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Nokia Siemens Networks to increase U.S. customer base with Motorola purchase

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Nokia Siemens Networks to increase U.S. customer base with Motorola purchase

Nokia Siemens Networks should be able to increase its presence in the United States and Japan with the announced acquisition of Motorola Inc.’s networks business. The $1.2 billion acquisition was hinted at last week. Motorola will retain its iDEN networks business.
Nokia Siemens will pick up Motorola’s CDMA, GSM, wideband CDMA and LTE business, which counted sales of about $3.3 billion in 2009. ”We like to think we are buying at least part of the history of innovation at Motorola,” said Rajeev Suri, CEO of NSN. “First and foremost, this deal is about customers,” Suri noted. “We expect to gain an incumbent position with many of our customers. … Second the deal is about scale and building our presence in some regions.” Suri noted that the merger will move NSN from the No. 5 in North America to No. 3, as well as strengthen its position in Japan, including a contract with KDDI Corp. Motorola also counts contracts with Verizon Wireless and Clearwire Corp., among others.
About 7,500 Motorola employees will move over to NSN, and NSN will retain its presence in Illinois, where about 1,600 employees reside, Suri said. No layoffs are anticipated. The acquisition is expected to close at the end of this year. NSN will finance the purchase with its internal cash reserves and existing third-party financing solutions. “It’s a beautiful addition to our customer portfolio.”
Motorola Solutions will keep its iDEN business, which counted $400 million in sales in 2009, as well as its enterprise, government and public-safety business. Motorola Co-CEO Greg Brown said the sale will enable the Solutions business to be a pure-play company. Indeed, Motorola’s Enterprise Mobility Solutions business is predicting a compounded annual growth rate between 5% and 8% over the next few years, with opportunities to sell equipment and services into public-safety and vertical market enterprises.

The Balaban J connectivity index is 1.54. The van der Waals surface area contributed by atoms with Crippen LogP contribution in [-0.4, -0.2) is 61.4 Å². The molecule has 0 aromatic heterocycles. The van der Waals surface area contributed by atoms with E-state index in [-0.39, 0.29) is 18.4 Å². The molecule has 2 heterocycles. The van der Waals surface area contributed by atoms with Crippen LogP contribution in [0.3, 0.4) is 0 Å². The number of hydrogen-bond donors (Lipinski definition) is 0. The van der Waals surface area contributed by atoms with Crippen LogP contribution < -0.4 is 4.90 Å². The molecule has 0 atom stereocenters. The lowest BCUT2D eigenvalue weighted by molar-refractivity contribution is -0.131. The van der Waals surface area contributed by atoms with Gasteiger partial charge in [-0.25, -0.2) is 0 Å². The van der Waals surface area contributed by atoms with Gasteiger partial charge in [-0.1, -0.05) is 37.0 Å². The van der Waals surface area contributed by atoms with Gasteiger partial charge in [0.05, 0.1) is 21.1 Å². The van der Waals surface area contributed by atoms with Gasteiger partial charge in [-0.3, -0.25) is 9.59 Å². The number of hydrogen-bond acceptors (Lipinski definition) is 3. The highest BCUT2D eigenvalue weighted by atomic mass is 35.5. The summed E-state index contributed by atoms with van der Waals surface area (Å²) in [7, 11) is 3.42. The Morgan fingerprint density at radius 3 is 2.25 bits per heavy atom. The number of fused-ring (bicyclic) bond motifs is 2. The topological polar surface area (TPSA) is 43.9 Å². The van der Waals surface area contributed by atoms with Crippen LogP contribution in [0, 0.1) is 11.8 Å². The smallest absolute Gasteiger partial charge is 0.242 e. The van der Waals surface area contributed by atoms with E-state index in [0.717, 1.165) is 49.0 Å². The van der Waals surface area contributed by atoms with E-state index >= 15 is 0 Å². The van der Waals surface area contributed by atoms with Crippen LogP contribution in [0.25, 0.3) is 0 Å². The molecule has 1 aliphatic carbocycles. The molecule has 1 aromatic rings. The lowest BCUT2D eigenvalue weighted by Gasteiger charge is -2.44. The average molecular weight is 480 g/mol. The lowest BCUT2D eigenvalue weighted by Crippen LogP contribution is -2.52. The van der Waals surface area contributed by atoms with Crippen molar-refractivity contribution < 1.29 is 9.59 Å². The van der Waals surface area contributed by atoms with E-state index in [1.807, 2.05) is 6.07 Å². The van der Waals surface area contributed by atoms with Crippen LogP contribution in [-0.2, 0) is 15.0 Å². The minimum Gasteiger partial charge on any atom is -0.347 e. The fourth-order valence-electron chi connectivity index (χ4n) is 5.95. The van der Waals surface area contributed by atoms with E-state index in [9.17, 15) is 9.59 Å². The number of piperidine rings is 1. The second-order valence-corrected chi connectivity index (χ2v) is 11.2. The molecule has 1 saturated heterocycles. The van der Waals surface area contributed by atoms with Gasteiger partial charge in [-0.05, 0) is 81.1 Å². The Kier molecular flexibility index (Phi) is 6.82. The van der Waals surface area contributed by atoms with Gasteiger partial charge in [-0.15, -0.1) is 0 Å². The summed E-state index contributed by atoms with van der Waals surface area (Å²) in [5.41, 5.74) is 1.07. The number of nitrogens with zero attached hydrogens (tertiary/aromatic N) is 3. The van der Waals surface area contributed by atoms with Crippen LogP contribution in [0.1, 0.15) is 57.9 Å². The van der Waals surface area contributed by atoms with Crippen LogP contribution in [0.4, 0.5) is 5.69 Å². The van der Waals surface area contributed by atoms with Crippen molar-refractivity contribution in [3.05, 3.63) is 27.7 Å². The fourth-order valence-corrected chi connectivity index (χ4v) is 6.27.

A handful of CDMA patents will go to NSN under the deal, but Motorola will retain most of the intellectual property rights. NSN will be able to cross-license that IPR without paying for the IPR.
Amid speculation last week, Daryl Schoolar, principal analyst, wireless infrastructure, at Current Analysis, said a link-up between Motorola and NSN would be a great way for NSN to get a better toehold in the North American market. It’s no secret that NSN wants a stronger North American presence, having tried to buy Nortel Networks Ltd. previously. Along with Motorola’s CDMA and GSM assets, an acquisition would also give NSN Motorola’s existing business relationships, as well as its LTE and TD-LTE assets, Schoolar noted.
Motorola had been trying to sell its networks business as part of its plan to separate the company into two pieces in 2011. Huawei Technologies Inc. was also rumored to be interested in the equipment business.

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Former Associate Publisher and Executive Editor, RCR Wireless NewsCurrently HetNet Forum Director703-535-7459 tracy.ford@pcia.com Ford has spent more than two decades covering the rapidly changing wireless industry, tracking its changes as it grew from a voice-centric marketplace to the dynamic data-intensive industry it is today. She started her technology journalism career at RCR Wireless News, and has held a number of titles there, including associate publisher and executive editor. She is a winner of the American Society of Business Publication Editors Silver Award, for both trade show and government coverage. A graduate of the Minnesota State University-Moorhead, Ford holds a B.S. degree in Mass Communications with an emphasis on public relations.